The Gesellschaft für Medizinische Ausbildung (GMA) und the Medizinische Fakultätenrat (MFT) developed the national competency-based curriculum in medicine called the Nationaler Kompetenzbasierter Lernzielkatalog Medizin (NKLM) [9]. At the beginning of this project, the NKLM was published in a draft form. Following this provisional form, the Institut für Allgemeinmedizin des Klinikums der Universität München developed and implemented a competency-based curriculum on the topic of vaccination for the Medical Faculty at the LMU München in collaboration with the Institut für Didaktik und Ausbildungsforschung. A team of experts now concentrates on developing the curriculum on vaccination which includes five professors, two doctors, one biologist, one public health specialist and one medical student.

2. Description of the project

The approach to develop the new competency-based curriculum on vaccination is oriented toward the model of the Kernzyklus (modified accordingly to Kern) for the curriculum development in the Medical Faculty [10].

The following steps are included:

Needs and problem identification
Target group
Objective goals
Strategy and Method
Needs and problem identification

Disease outbreaks, which can be prevented by vaccination, are often related to a lack of attention to vaccinations leading to a high rate of individuals not inoculated [1]. The role of the medical doctor is to identify and advise relevant vaccinations for the patient, accordingly to the patient’s personal needs. Delivering relevant medical information together with an open ended counseling is of major importance. However, the teaching staff at LMU reported a lack of knowledge about the field of vaccination among medical students.

Target group and Objective Goals

A competency-based curriculum for vaccination should prepare students to cope with constantly changing requirements in the handling of patients and in related counseling. The achievement of this goal is now addressed to students of the Medical Faculty of LMU (Munich).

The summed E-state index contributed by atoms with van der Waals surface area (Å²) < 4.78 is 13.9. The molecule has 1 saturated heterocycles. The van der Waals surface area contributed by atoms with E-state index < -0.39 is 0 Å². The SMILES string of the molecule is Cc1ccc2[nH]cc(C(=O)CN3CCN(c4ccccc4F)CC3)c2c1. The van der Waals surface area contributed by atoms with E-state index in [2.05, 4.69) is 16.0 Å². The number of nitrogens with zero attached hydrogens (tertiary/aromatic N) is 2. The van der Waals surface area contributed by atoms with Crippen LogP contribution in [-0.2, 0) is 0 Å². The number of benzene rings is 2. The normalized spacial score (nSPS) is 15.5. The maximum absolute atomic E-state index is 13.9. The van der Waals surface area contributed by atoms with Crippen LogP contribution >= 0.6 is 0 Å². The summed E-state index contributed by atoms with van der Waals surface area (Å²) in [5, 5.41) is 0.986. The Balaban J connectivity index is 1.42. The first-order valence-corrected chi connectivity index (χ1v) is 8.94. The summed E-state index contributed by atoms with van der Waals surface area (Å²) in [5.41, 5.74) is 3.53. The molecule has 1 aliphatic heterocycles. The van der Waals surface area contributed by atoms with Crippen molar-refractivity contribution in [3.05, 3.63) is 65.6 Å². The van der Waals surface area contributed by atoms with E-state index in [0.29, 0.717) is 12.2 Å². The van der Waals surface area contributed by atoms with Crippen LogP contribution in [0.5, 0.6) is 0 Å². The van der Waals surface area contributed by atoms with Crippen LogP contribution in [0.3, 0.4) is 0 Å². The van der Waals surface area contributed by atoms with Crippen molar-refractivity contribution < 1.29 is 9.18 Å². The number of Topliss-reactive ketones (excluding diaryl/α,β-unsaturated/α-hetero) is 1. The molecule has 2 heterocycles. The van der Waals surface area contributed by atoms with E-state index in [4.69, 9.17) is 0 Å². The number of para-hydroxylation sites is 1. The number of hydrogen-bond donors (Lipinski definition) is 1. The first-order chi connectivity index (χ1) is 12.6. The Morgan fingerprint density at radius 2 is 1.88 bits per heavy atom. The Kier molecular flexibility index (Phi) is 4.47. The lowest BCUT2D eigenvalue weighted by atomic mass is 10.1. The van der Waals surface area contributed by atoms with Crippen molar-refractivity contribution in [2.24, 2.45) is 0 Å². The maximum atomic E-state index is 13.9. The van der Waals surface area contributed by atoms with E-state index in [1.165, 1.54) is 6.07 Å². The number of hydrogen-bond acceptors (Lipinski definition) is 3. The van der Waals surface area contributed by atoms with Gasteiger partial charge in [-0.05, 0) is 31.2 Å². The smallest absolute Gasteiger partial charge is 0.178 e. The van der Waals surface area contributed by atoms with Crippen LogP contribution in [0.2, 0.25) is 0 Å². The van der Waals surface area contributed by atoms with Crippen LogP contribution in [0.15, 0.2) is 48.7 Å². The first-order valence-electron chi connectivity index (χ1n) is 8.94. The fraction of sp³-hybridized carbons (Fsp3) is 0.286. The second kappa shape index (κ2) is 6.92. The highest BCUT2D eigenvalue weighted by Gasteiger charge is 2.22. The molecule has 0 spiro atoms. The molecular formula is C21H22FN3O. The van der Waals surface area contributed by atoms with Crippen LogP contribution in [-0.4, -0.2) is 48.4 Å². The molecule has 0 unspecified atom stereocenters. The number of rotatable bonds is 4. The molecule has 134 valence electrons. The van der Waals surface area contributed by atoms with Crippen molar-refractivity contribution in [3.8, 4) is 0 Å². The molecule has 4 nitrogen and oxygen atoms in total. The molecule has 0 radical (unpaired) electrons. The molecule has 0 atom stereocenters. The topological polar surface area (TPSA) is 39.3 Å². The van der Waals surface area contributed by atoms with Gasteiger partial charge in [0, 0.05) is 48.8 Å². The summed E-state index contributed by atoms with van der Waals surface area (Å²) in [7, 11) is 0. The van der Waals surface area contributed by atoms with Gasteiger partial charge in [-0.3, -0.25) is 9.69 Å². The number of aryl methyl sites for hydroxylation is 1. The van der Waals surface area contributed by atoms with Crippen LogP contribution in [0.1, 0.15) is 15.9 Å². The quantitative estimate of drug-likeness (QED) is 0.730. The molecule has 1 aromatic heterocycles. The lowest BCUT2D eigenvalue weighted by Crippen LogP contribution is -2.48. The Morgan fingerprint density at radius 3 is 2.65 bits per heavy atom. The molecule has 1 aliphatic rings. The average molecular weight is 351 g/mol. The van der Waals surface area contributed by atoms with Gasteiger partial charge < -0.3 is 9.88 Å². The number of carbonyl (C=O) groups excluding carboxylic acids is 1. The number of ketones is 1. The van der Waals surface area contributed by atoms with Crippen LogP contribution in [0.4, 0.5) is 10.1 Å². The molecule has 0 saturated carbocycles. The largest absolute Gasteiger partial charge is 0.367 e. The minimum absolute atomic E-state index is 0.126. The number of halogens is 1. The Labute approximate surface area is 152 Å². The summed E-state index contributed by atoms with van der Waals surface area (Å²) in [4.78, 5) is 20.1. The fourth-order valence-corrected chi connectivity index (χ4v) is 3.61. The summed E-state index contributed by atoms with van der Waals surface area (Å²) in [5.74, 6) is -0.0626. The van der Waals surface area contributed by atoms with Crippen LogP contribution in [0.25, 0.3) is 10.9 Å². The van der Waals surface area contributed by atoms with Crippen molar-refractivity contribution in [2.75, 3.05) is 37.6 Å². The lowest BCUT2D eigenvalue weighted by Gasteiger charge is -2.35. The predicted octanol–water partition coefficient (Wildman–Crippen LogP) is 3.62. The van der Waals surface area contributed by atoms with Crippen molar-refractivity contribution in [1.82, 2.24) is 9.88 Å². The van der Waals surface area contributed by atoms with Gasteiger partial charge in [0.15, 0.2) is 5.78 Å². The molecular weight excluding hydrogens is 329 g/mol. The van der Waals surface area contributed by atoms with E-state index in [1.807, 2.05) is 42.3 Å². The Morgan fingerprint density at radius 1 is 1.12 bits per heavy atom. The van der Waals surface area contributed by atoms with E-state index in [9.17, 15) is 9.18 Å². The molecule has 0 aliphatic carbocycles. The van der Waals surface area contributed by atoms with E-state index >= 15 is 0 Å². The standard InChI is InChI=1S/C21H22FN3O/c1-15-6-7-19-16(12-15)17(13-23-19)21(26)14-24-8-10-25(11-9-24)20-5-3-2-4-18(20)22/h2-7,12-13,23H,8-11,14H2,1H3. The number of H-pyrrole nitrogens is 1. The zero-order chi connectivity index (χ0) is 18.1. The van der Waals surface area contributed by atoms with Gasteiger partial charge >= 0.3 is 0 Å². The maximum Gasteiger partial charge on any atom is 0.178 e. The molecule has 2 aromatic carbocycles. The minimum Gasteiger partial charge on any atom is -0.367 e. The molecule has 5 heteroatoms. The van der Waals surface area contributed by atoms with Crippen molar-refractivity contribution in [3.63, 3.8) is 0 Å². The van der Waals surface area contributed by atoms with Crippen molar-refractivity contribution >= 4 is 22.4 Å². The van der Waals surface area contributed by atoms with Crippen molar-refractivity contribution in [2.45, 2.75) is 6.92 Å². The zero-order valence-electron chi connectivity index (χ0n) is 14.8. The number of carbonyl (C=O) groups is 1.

The following learning objectives were discussed within an expert-team and described accordingly to Guilbert [11]: “At the end of the internship in General Practice the students will manage independently at least one vaccination including the counseling, preparation and the application of the vaccination.”

Strategy and Methods

The vaccination curriculum was developed in 2 steps within 6 months. First of all, an analysis of the current teaching program was carried out. Next learning objectives were identified in the NKLM catalogue and subsequently matched to the topics of ongoing lectures. An interdisciplinary team of experts composed of professors, teaching personal, the academic dean, a health research scientist and a medical student took part in the whole project.

Analysis of the current teaching program

The team of experts researched the current learning objectives in the 2013 summer term handbook of modules of the Medical Faculty at LMU. They estimated how often a student completing the 9 Semester course, came across vaccination topics during classes and seminars. “Vaccination topics” – accordingly to the module manual of inoculation practice [12] were defined as follows: